Breadboard ends
breadboard ends on dining table
Company Board Extension in place with breadboard ends
dining table with breadboard ends
dining table with breadboard ends

Tables without breadboard ends have a more rustic, "plank look" to the ends

Rustic table top
table top

Company Board Extensions

Our Company Board Extensions are traditional from the 1700's, before a center leaf and its working mechanism were invented, besides the historical factor we feel they are more in keeping with the aesthetics of the refined rustic tables which we create, by allowing the field of the table to have boards running the full length of the table, rather than having them perpendicular. Also the structural integrity of the table will always be stronger when there is not a split in the center.

The extensions are inserted into the two end aprons on hardwood rails. The notches are covered with a hinged faux drawer front when not in use.

Standard extensions are 12" or 14" each, for an additional 24" or 28" added to the length of the table.

Tables less than 72" have 12" extensions

Tables 72" and longer have 14" extensions, 12" available upon request.

Sold as a pair.

They are not self storing.

Company Boards can be incorporated in all of our tables expect round.

Company Boards
Company Board Extensions
Company Board Extensions
Company Board Extensions
Company Board Extensions

Table Without Company Board Extensions

NH made Shaker dining table

Table With Company Board Extensions in Place

NH made Shaker dining table with extensions

Our Preferred Finish

Our preferred finish is a hard wax oil which is environmentally friendly, made with renewable all-natural components, there are no harsh chemicals, solvents or smells, completely nontoxic and therefore absolutely family safe.

It will give your table a beautiful matte, velvety surface which not only enhances the natural beauty of wood but it is easy to look after, clean and maintain. Unlike a standard spray finish it won’t have the film like/plastic coating to chip or wear through. Any minor scratches or damage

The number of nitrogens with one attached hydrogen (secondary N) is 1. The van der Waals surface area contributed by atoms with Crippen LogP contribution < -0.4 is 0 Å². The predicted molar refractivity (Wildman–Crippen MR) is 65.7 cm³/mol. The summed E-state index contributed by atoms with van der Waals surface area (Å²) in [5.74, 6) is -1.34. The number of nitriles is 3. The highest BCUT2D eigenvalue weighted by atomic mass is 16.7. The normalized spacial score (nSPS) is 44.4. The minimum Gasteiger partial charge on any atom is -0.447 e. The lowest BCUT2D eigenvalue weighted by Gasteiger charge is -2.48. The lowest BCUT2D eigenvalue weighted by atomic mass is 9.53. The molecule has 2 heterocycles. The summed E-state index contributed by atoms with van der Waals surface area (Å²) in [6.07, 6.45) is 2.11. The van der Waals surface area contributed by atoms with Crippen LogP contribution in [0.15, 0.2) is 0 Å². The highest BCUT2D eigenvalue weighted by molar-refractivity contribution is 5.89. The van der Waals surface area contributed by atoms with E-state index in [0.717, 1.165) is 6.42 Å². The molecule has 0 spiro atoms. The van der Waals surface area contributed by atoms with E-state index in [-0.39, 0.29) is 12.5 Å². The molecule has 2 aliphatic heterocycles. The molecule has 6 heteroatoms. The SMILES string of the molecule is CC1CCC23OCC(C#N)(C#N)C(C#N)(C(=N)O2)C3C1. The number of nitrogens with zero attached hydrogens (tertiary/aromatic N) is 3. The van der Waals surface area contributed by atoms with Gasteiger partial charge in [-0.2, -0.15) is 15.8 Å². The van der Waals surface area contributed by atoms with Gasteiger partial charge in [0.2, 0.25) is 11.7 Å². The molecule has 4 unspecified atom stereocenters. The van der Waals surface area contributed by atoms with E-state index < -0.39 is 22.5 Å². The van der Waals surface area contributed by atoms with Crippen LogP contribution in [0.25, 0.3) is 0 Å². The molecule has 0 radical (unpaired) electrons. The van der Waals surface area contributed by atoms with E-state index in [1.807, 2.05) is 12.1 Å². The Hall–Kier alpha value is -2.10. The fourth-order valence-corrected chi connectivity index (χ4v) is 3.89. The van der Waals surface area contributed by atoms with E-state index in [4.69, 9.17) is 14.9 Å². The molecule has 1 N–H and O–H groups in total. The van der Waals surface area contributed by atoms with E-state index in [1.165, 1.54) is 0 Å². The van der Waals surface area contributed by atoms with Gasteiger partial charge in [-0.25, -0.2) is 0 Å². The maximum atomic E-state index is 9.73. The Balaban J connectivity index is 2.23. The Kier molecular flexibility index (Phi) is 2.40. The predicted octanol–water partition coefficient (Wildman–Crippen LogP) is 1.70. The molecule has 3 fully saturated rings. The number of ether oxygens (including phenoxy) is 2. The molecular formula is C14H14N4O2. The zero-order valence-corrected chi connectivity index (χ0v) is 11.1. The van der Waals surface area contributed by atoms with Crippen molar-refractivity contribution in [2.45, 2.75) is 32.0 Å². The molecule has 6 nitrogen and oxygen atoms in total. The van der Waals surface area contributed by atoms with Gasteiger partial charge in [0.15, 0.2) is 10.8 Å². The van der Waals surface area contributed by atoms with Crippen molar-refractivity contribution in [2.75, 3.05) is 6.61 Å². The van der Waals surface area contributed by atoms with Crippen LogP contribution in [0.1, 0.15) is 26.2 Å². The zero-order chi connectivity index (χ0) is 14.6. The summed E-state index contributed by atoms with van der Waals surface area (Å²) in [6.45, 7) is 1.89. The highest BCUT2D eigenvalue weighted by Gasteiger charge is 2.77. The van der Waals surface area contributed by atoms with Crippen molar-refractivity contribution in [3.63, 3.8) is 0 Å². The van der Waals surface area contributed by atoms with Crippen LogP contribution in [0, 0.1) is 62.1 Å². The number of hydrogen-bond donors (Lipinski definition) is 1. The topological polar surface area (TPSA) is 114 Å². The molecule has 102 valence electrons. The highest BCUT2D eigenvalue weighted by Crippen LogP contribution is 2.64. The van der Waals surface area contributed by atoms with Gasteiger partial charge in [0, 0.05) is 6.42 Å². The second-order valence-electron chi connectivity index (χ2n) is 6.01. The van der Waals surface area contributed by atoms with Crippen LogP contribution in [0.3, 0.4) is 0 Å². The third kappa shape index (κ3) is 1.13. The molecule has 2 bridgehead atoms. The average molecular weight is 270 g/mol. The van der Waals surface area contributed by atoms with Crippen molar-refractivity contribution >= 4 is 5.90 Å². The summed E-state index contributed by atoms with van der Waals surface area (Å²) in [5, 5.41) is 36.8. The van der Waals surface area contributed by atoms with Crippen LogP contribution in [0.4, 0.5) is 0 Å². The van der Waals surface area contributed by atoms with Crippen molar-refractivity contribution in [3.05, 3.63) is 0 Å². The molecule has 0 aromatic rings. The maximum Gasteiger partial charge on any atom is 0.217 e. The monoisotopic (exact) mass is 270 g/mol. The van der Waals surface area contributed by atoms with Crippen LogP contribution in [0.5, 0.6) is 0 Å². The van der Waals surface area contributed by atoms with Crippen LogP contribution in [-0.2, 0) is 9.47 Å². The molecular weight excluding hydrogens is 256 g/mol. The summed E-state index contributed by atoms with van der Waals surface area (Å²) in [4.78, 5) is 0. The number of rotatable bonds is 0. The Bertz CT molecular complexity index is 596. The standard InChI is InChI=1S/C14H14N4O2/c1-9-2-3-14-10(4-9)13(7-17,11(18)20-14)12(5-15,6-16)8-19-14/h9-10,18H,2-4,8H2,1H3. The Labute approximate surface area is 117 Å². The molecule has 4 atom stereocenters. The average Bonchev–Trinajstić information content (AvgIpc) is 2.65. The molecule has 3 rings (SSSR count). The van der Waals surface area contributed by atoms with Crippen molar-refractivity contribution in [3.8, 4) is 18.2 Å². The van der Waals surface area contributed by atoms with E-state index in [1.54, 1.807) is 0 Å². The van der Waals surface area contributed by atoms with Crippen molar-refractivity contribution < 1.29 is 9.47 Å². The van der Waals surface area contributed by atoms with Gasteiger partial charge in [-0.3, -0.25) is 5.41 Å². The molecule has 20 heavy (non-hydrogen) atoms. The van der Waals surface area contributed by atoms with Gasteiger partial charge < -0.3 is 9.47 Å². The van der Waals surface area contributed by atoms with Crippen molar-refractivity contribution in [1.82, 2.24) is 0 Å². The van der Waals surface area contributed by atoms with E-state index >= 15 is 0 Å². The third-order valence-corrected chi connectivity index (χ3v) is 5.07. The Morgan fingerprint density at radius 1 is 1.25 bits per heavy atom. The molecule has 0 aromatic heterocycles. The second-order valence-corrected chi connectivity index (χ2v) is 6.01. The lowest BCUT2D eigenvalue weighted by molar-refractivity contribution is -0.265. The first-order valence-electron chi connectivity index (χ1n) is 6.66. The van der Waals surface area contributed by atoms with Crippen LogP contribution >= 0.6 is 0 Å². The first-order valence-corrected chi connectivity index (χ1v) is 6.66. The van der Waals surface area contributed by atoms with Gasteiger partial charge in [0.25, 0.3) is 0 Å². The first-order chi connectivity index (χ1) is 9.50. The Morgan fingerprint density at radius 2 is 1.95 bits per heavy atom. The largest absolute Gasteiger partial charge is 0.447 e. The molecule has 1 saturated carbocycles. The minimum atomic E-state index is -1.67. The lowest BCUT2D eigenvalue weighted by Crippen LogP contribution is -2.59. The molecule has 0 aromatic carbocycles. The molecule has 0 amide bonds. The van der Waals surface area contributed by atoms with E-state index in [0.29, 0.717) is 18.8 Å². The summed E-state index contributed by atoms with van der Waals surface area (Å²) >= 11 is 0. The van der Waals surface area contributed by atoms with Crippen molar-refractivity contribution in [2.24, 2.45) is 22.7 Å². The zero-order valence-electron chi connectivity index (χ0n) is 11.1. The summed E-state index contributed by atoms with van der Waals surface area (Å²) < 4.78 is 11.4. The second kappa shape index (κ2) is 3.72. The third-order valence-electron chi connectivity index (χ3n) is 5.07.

can be touched up, the entire table would not need to be sanded down and recoated. 

The hardwax oil is a 2 component hardened penetrating oil which was originally created for commercial and residential floors so it is water resistant and we have read independent studies from flooring companies using this product in commercial applications (like showrooms)

and went back in 5 to 10 years to review its durability and the hardwax oil was still holding up, so it withstood snow, rain, slush, sand, etc in these places as it was a commercial structure.

We have done our own studies here at the studio and tried everything from brake fluid, to ketchup, to different types of industrial alcohols.

We have poured boiling water straight from the tea pot on it, set hot pans right out of the oven, and tested ice water left on it in the sun for an hour or so and have seen no visible damage.

We do NOT recommend doing any of the above to a table but we had to see its durability before offering to clients.

We have been using this hardwax oil for several years now and have had only positive feed back about it.


We still recommend protection for on our tables as it is an heirloom pieces but also we fully expect our clients to use their furniture

without it being "too precious". 

Photos below are:

Natural Black Walnut with Oil

Cherry with a red/brown tinted Oil,

Eastern White Pine with a reduced Walnut stain under an Oil topcoat,

Rustic Red Oak with a Walnut/Charcoal stain under an Oil topcoat.

OIL finish
walnut table top
cherry table top
pine table top
oak table top

Dovetail Drawer Boxes

Our drawers are created with dovetail joints, which is a method for joining the side of the drawer box to the front. The dovetail is renown

for its strength and resistance to being pulled apart and once glued into place it does not require any mechanical fasteners (such as screws or nails) and is almost impossible to pull apart. Its strength comes from the way the pins and tails of the joint are made; the tapered shape of the pin is held in place by the taper of the tail.

The dovetail joint is known to have been used as far back as ancient Egypt.

cutting a dovetail joint
dovetail joint
dovetail drawer box
dovetailed drawer